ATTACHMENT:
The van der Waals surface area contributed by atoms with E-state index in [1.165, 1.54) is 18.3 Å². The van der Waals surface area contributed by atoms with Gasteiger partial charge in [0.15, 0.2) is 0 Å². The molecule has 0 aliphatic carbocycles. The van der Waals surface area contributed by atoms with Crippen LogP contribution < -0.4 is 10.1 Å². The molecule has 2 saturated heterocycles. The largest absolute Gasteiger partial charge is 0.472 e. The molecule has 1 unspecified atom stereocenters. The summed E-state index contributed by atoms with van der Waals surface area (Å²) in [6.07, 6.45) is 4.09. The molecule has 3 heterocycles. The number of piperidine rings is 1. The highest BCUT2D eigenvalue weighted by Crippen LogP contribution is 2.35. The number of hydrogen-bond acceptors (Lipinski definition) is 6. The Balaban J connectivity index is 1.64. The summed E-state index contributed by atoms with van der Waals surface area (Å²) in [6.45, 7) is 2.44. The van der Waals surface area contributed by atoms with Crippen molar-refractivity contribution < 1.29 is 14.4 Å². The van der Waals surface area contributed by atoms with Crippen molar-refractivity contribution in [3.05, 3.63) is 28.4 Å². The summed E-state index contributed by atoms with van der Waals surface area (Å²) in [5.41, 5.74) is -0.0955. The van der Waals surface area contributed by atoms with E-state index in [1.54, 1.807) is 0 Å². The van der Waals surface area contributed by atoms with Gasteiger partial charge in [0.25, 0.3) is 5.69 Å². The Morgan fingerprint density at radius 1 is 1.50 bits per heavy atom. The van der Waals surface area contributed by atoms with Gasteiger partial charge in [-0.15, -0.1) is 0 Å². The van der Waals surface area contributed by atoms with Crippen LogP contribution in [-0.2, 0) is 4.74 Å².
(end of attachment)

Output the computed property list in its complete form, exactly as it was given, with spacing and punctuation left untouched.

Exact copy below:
The van der Waals surface area contributed by atoms with E-state index in [1.165, 1.54) is 18.3 Å². The van der Waals surface area contributed by atoms with Gasteiger partial charge in [0.15, 0.2) is 0 Å². The molecule has 0 aliphatic carbocycles. The van der Waals surface area contributed by atoms with Crippen LogP contribution < -0.4 is 10.1 Å². The molecule has 2 saturated heterocycles. The largest absolute Gasteiger partial charge is 0.472 e. The molecule has 1 unspecified atom stereocenters. The summed E-state index contributed by atoms with van der Waals surface area (Å²) in [6.07, 6.45) is 4.09. The molecule has 3 heterocycles. The number of piperidine rings is 1. The highest BCUT2D eigenvalue weighted by Crippen LogP contribution is 2.35. The number of hydrogen-bond acceptors (Lipinski definition) is 6. The Balaban J connectivity index is 1.64. The summed E-state index contributed by atoms with van der Waals surface area (Å²) in [6.45, 7) is 2.44. The van der Waals surface area contributed by atoms with Crippen molar-refractivity contribution < 1.29 is 14.4 Å². The van der Waals surface area contributed by atoms with Crippen molar-refractivity contribution in [3.05, 3.63) is 28.4 Å². The summed E-state index contributed by atoms with van der Waals surface area (Å²) in [5.41, 5.74) is -0.0955. The van der Waals surface area contributed by atoms with E-state index in [1.54, 1.807) is 0 Å². The van der Waals surface area contributed by atoms with Gasteiger partial charge in [0.25, 0.3) is 5.69 Å². The Morgan fingerprint density at radius 1 is 1.50 bits per heavy atom. The van der Waals surface area contributed by atoms with Gasteiger partial charge in [-0.15, -0.1) is 0 Å². The van der Waals surface area contributed by atoms with Crippen LogP contribution in [-0.2, 0) is 4.74 Å².